Financial services were boosted in the first period through economies of scale by becoming the financial hub of the European Union despite being outside the eurozone. In addition, the credit boom prior to the financial crisis resulted in high demand for new financial products, some of which though were not sustainable. Revenues of the leading listed 4 UK banks fell by 17% in the second period as lower aggregate demand in the economy impacted demand for financial products, resulting in a significant fall in its share of the economy.

Another sector that has seen a dramatic shift in the rate of productivity growth is construction which rose by 2.9% in the first period slowing to just 1.1% in the second period. Residential dwelling construction fell by 14% in the second period which may have reduced economies of scale. Despite the fall in the rate of productivity growth, profitability has reached record highs in the sector indicating potential competition issues.

Chart 2: UK Construction Sector

Source: ONS, Refinitiv Datastream

Removing these three sectors, which have had large effects on productivity growth for quite specific reasons, leaves a residual productivity growth of 8.3% for 1997-2006 versus 3.4% in the latter period. So while productivity growth was higher in the earlier period, the difference between the two periods is not as significant. Further analysis of the rest of the sectors, which account for 56% of the economy, highlight a number of other important factors.

First, a large number of sectors, accounting for 21.5% of the economy showed a change of less than a 0.2% in productivity growth between the two periods. This is further evidence that productivity is not distributed normally across the economy, but instead concentrated in sectors. This is not to argue that government policy cannot improve value added per hour in these sectors. However, the fact that it has been relatively static for a significant period of time might reduce the potential for transformation, particularly in non-tradeable services.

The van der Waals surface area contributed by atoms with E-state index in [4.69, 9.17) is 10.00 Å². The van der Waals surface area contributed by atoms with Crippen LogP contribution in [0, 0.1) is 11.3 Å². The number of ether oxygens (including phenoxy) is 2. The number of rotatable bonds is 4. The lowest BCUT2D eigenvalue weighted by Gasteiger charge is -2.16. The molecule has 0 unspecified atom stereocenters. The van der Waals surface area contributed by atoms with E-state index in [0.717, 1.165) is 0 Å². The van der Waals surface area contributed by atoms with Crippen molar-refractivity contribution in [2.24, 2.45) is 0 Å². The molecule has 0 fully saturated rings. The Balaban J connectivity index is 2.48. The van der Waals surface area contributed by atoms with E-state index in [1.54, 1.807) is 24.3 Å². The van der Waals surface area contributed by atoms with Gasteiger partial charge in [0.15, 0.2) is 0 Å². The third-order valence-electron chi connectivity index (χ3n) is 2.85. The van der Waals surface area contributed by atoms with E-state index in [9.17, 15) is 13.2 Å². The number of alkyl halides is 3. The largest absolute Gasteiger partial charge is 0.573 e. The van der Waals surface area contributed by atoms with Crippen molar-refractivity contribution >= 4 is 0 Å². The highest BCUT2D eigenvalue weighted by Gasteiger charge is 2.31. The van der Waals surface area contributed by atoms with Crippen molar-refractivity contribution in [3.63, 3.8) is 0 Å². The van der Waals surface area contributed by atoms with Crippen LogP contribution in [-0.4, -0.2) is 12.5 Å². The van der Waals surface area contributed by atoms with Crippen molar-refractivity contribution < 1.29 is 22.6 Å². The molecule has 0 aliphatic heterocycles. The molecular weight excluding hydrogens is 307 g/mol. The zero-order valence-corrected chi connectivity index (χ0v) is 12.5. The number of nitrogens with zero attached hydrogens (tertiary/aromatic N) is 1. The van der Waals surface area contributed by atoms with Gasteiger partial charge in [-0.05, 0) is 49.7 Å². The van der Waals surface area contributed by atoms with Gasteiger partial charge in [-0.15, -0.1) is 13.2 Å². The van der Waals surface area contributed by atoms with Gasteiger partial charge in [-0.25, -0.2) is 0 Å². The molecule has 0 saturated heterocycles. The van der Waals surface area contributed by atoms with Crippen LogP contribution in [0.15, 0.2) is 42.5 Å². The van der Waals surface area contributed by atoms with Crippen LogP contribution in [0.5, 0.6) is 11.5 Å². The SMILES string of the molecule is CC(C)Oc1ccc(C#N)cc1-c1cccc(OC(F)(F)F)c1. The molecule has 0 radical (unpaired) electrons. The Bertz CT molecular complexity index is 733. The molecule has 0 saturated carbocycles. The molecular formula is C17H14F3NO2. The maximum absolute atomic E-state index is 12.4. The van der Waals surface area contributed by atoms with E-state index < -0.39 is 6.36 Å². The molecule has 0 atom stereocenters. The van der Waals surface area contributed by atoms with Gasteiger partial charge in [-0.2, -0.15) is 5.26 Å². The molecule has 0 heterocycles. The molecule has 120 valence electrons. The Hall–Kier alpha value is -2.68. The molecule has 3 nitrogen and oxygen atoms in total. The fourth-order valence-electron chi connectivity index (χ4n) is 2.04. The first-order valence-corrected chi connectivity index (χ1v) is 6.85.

Table 1: Sectors with minimal change

Source: ONS

Second, a handful of sectors saw a relative improvement in productivity in the latter period accounting for just 5.5% of the economy.

Table 2: Sectors that had faster relative growth in 2010-2019

Source: ONS

This leaves 28.9% of the economy that has seen a relative deterioration in labour productivity growth in the more recent decade. It is important to note that while a sector in the second period has seen a slowdown compared to the first period, it still might be generating a positive contribution to productivity growth.





Table 3: Sectors that had faster relative growth in 1997-2006

Source: ONS

From a public policy perspective, the challenge ought be to assess the potential of each sector and understand how the state might be able to improve a sector’s competitive advantage either through increased efficiency or more importantly through innovation.

For example the Pharmaceuticals sector, despite its recent lower level of productivity growth, still has a higher value added per capita than in France and Germany. The ongoing COVID 19 pandemic has demonstrated that the UK’s science base and pharmaceutical sector has huge potential to help solve global health issues. Table 4 indicates the Pharmaceuticals sector has not suffered a declining labour share but rather a fall in value added, something which innovative new products would drive back up.

The Computer Programming sector has seen the largest increase in productivity growth with an increase in both value added and relative size over the last decade even though its rate of growth has slowed. However, this fast-growing sector is plagued with skills shortages, with firms creating jobs faster than they can be filled, particularly in data centres. Between 2015-2018, there has been a 150% increase in demand for roles within the digital tech sector, but according to a recent British Chambers of Commerce survey three in four businesses are facing a shortage of digital skills in their workforce.


Table 4: Disentangling the between and within effects

Source: ONS




It is only by assessing sectoral productivity performance that policy makers can fully understand how one might support potential growth sectors, thereby deploying resources more effectively. This might include support for new drug developments or ensuring that local economies are able to supply sufficient numbers of digital workers. Other areas that are likely to become relevant include reducing frictions to trade for manufacturing which have arisen as part of the UK’s withdrawal for the single market and customs union.

Trying to think about productivity as a national issue fundamentally misses the point of what generates productivity in the first place, which is what takes place day to day in firms across the country.


May 2021



[1] 2019 prices